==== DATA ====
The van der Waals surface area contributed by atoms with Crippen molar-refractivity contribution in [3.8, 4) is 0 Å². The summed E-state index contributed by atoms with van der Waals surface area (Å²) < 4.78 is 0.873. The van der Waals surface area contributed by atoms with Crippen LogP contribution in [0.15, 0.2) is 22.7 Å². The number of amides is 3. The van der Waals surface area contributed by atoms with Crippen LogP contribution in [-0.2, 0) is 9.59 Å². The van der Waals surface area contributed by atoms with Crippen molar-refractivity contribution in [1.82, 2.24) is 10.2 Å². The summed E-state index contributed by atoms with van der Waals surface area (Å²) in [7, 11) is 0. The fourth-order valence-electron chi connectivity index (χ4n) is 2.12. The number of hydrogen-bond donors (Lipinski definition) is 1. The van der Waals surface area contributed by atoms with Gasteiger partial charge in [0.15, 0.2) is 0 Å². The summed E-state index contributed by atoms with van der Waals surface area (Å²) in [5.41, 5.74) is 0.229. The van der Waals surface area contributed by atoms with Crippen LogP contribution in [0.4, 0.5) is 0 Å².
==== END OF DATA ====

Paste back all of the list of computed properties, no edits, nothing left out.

The van der Waals surface area contributed by atoms with Crippen molar-refractivity contribution in [3.8, 4) is 0 Å². The summed E-state index contributed by atoms with van der Waals surface area (Å²) < 4.78 is 0.873. The van der Waals surface area contributed by atoms with Crippen LogP contribution in [0.15, 0.2) is 22.7 Å². The number of amides is 3. The van der Waals surface area contributed by atoms with Crippen LogP contribution in [-0.2, 0) is 9.59 Å². The van der Waals surface area contributed by atoms with Crippen molar-refractivity contribution in [1.82, 2.24) is 10.2 Å². The summed E-state index contributed by atoms with van der Waals surface area (Å²) in [7, 11) is 0. The fourth-order valence-electron chi connectivity index (χ4n) is 2.12. The number of hydrogen-bond donors (Lipinski definition) is 1. The van der Waals surface area contributed by atoms with Gasteiger partial charge in [0.15, 0.2) is 0 Å². The summed E-state index contributed by atoms with van der Waals surface area (Å²) in [5.41, 5.74) is 0.229. The van der Waals surface area contributed by atoms with Crippen LogP contribution in [0.4, 0.5) is 0 Å².